Pedestrian Safety & Phone
Dear Ms. Smartphone: I read that this column was originally about distracted driving. Well, how about distracted pedestrians? I live in the city and when I take the car out there are scooters and bikes to avoid, but the most dangerous seem to be the pedestrians who jaywalk and never look up from their phones. These people don’t pay any attention to the road! Conner,San Francisco
Dear Connor: You are in the right, except that you are in the car and you must keep safe at all cost. Pedestrian and cyclist fatalities are increasing. A recent report from the National Highway Traffic Safety Administration found more pedestrians and cyclists were killed last year than in any year since 1990; approximately 17 pedestrians and two cyclists were killed each day.
It’s grim. Your only choice as an urban driver is to be uber-cautious and reduce your speed. In cities, I think humans now need to drive as if they were an autonomous car. They should have super-sensors, be programmed to give way to pedestrians (right or wrong), and travel at or below the posted speed limit. Fewer right-on-red turns would help too.
Calling Situational Awareness
When pedestrians use phones they have reduced situational awareness and distracted attention. A 2008 safety study gave 30 pedestrians mobile phones to talk on and another 30 pedestrians mobile phones to hold while walking on a prescribed route. The research team planted five obtrusive objects along the route. Pedestrians conversing on the mobile phones recalled fewer of the objects than did those holding a phone but not conversing. There’s a lot more research since then on reduced situational awareness from phones. The findings apply to both pedestrians and drivers. Imagine when both type of journey makers never register seeing one another!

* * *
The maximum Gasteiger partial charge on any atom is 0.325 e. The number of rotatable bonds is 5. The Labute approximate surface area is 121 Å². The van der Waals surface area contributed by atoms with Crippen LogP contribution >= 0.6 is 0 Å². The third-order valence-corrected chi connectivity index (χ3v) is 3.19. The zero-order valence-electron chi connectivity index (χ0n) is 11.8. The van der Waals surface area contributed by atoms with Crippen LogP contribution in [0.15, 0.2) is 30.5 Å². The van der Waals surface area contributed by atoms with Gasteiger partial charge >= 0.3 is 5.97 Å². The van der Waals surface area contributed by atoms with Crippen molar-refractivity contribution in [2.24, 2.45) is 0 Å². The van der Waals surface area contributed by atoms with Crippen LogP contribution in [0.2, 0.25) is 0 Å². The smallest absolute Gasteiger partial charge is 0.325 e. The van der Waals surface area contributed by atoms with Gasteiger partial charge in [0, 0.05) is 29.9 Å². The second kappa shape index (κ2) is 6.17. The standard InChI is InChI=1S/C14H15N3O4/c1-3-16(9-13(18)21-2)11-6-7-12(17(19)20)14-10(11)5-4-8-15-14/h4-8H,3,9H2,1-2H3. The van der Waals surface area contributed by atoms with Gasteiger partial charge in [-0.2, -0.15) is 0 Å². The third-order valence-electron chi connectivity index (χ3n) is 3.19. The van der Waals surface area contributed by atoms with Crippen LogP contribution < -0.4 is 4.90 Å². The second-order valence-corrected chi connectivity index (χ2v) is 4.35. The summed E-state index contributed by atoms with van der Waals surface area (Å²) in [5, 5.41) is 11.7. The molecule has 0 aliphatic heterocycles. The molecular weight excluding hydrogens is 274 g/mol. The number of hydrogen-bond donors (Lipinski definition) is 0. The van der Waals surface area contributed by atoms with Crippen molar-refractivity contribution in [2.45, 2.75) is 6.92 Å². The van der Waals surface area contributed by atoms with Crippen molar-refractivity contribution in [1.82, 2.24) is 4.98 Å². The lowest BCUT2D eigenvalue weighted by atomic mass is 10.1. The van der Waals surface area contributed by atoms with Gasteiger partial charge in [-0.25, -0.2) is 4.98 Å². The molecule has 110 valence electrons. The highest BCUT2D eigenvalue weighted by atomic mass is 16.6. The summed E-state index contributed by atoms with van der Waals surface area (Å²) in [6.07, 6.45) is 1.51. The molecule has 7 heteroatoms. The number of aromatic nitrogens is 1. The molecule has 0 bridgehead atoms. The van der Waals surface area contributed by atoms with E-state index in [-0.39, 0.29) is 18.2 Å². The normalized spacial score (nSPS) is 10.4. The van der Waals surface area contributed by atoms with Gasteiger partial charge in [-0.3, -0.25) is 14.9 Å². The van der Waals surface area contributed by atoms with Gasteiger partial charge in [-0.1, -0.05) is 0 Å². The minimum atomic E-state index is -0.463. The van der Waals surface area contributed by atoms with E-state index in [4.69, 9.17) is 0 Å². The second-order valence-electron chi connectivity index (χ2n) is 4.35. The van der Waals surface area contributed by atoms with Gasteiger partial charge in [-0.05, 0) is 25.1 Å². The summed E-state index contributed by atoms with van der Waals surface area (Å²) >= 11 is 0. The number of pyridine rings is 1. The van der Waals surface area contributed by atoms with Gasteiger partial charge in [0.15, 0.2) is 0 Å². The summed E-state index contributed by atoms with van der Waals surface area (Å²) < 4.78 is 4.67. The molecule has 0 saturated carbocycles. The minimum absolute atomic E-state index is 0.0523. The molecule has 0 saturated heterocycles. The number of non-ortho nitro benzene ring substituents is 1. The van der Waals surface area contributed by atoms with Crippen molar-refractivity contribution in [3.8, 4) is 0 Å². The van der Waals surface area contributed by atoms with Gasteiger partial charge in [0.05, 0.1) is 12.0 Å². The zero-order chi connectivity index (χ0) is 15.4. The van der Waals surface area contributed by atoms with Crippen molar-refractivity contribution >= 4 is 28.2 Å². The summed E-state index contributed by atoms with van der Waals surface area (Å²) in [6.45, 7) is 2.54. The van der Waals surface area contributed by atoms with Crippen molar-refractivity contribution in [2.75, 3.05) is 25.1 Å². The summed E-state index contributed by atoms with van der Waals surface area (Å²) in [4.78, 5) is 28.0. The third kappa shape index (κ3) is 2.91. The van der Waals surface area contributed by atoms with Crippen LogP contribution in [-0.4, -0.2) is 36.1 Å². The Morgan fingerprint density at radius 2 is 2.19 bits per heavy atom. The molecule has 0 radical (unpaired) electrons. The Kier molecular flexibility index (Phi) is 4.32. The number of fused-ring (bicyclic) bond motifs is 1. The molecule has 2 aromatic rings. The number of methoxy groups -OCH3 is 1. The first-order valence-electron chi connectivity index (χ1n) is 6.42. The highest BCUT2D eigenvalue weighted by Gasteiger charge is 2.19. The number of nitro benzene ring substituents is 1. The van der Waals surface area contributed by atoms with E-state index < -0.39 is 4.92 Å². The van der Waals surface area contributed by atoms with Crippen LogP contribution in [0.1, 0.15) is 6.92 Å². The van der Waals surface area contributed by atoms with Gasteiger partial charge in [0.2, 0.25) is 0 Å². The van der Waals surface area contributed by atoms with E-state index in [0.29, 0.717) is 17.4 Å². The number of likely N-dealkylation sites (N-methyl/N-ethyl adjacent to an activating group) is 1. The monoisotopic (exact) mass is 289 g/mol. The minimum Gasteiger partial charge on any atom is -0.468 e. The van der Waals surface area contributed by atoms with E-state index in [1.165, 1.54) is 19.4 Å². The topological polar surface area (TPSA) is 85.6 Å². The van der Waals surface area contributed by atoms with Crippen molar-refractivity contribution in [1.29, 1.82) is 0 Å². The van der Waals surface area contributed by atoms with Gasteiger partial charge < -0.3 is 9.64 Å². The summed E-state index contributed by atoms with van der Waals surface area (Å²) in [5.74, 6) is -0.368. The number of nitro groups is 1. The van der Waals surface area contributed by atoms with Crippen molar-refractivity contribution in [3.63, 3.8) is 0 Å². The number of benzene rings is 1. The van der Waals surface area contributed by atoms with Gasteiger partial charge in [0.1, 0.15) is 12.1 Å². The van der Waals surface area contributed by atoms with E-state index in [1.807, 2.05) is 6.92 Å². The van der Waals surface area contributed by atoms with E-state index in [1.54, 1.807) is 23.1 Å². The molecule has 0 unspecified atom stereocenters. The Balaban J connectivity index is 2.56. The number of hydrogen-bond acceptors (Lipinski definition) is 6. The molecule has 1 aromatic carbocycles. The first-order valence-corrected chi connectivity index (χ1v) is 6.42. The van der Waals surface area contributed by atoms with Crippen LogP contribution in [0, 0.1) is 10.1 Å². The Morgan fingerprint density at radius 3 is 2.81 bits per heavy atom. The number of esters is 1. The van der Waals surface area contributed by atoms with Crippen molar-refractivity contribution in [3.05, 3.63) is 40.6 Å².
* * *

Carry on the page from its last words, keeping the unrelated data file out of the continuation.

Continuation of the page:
Boot Camp for Peds
Here’s an expression that recruits to military boot camp learn: WALK TALL, WALK PROUD, HEAD UP, EYES FORWARD. For pedestrians, it’s a 21st century update to the old adage ‘look-left, look-right’ before crossing.